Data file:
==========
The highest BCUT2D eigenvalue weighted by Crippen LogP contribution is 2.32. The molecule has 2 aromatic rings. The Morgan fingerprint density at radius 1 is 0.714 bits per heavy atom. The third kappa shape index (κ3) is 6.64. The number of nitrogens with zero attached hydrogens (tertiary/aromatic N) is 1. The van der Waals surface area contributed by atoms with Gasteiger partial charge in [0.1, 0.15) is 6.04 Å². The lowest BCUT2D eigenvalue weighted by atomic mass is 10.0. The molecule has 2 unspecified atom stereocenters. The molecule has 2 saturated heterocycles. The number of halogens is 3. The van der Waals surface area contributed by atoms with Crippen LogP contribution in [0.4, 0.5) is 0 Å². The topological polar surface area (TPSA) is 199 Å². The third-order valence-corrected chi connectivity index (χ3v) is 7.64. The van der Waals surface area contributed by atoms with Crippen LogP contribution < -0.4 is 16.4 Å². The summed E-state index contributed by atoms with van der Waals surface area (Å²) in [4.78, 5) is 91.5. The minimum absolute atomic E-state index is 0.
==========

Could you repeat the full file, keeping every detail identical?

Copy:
The highest BCUT2D eigenvalue weighted by Crippen LogP contribution is 2.32. The molecule has 2 aromatic rings. The Morgan fingerprint density at radius 1 is 0.714 bits per heavy atom. The third kappa shape index (κ3) is 6.64. The number of nitrogens with zero attached hydrogens (tertiary/aromatic N) is 1. The van der Waals surface area contributed by atoms with Gasteiger partial charge in [0.1, 0.15) is 6.04 Å². The lowest BCUT2D eigenvalue weighted by atomic mass is 10.0. The molecule has 2 unspecified atom stereocenters. The molecule has 2 saturated heterocycles. The number of halogens is 3. The van der Waals surface area contributed by atoms with Crippen LogP contribution in [0.4, 0.5) is 0 Å². The topological polar surface area (TPSA) is 199 Å². The third-order valence-corrected chi connectivity index (χ3v) is 7.64. The van der Waals surface area contributed by atoms with Crippen LogP contribution < -0.4 is 16.4 Å². The summed E-state index contributed by atoms with van der Waals surface area (Å²) in [4.78, 5) is 91.5. The minimum absolute atomic E-state index is 0.